So far Iíve made this game sound like nothing but a cake walk. Just close your eyes and mash the ĎAí button as bodies pile up, right? Kill Team likes to lull you into believing you're an unstoppable badass, then drag you back down to earth and kick your face in several times. Hordes will overwhelm you, and you'll become Swiss cheese under the barrage of their bullets. With a fresh character, lacking access to better weapons and perks, you'll find yourself lying in a pool of your own blood quite often. The game throws some tricky scenarios at you, most of which beg you to prioritize if you're playing solo. One scene asks you to take out four giant pistons, all of which are reinforced by layers of patched-on armor, while trying to survive against endlessly spawning Orks. Another scene will place you on moving platforms and require you to make use of the radar on the bottom right of the screen as you gun down off-screen Spore Mines--essentially living bombs--while defending a power cell used to activate an elevator. Let that power cell explode and it's curtains for you and your mission.

Such scenes add variety to a game that certainly can use the variety. Whatís especially nice is that these scenes are appropriate within the genre. You aren't out performing such ill-fitting tasks as solving puzzles or platform jumping.

Kill Team would be a perfect short-but-sweet title if it weren't for two setbacks.

The first setback is that the game ends long before youíll want it to. It only features five missions, and even though some of them can take thirty minutes or more to complete on your first playthrough, THQ should have offered another few missions. Heck, even some DLC missions would be nice. As things stand, the game is on the short side even when you count the Survival Mode. The only upside is that the notion of playing through with the other classes isnít as daunting as it might have been if the game boasted a longer campaign.

And while Kill Team certainly features scenarios that are best played with a friend, it only features local multiplayer. There's no Live support whatsoever. This could be a deal breaker for some gamers, but it hopefully shouldn't dissuade you from playing this otherwise fantastic game.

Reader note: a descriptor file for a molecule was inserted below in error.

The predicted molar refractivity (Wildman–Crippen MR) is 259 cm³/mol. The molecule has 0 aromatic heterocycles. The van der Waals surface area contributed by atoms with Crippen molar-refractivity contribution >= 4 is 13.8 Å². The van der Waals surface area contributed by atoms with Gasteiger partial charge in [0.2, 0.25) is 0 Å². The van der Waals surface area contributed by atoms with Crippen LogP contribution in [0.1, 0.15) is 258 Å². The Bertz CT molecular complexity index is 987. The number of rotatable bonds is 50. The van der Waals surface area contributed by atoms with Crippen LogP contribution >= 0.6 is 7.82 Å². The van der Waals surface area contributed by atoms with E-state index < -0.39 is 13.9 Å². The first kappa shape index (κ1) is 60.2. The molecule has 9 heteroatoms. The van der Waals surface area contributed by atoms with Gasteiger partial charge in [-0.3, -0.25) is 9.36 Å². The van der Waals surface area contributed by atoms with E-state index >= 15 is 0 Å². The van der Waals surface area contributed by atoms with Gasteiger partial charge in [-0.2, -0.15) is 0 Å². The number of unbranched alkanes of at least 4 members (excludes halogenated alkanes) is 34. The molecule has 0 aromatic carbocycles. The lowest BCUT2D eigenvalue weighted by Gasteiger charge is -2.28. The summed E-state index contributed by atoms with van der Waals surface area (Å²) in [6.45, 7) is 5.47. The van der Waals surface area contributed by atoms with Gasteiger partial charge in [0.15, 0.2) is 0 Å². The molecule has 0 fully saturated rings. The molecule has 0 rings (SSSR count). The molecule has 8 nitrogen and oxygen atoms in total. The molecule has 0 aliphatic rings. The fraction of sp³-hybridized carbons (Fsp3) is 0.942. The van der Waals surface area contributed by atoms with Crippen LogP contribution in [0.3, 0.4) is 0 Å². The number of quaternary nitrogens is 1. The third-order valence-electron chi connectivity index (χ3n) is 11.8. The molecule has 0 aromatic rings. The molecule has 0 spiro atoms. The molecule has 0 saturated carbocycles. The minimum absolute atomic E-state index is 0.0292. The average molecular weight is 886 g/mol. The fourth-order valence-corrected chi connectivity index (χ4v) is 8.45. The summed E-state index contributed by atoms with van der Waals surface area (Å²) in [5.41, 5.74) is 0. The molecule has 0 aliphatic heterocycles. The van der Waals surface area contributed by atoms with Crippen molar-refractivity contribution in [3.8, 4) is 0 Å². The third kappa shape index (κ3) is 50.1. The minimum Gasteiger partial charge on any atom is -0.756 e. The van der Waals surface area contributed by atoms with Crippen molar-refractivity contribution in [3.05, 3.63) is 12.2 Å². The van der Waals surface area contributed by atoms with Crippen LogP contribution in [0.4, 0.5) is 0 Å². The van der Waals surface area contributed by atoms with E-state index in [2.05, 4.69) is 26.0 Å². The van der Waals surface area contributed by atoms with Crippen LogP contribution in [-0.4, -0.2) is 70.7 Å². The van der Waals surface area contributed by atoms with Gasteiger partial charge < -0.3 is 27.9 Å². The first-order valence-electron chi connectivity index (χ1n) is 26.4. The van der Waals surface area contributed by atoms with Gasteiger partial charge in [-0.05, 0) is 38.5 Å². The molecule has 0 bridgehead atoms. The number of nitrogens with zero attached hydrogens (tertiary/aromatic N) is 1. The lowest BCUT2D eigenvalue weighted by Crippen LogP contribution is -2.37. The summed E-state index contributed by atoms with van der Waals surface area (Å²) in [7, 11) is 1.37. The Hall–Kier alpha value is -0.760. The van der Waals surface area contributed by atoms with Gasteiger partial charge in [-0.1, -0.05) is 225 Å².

With all the stylish games that have come out this summer, it's good to have one like Warhammer 40,000: Kill Team to cleanse the old palate. It's not a perfect title, but it does what it should while providing a fun and short experience. It should help to tide Warhammer 40k fans over until Space Marine hits stores. If what you're looking for is a gimmick-free, action-packed romp, then Kill Team is a wise investment of your 800 MSP.


JoeTheDestroyer's avatar
Freelance review by Joseph Shaffer (August 06, 2011)

Rumor has it that Joe is not actually a man, but a machine that likes video games, horror movies, and long walks on the beach. His/Its first contribution to HonestGamers was a review of Breath of Fire III.

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SamildanachEmrys posted August 12, 2011:

Another nicely written review. I was on the fence about this game, and I still am - but at least now I have reasons to be.

'Pallet' should be 'palate' though. :p
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honestgamer posted August 12, 2011:

Nice proofing! I didn't catch that when I read through the review. I don't believe Joe has editing capabilities once the review is posted as a freelance staff review, so I've made the suggested update.
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JoeTheDestroyer posted August 13, 2011:

Good catch!
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threetimes posted August 13, 2011:

Hordes will overwhelm you, and you'll become Swiss cheese under the barrage of their bullets

You have a knack for giving a nice image. :D I really got a feel for this game after reading this review with the good descriptions of various scenarios. It also seemed to roll along at a fast pace which kind of reflected the gameplay, Don't know if that was intentional but it works.

One very tiny thing: With a fresh character, lacking access to better weapons and perks, you'll find yourself lying in a pool of your own blood quite often. The "quite often" seemed to take away from the impact of this sentence.
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SamildanachEmrys posted August 13, 2011:

Fair (tiny :p ) point, threetimes. 'You'll often find yourself lying in a pool of your own blood' might flow a little better while essentially saying the same thing.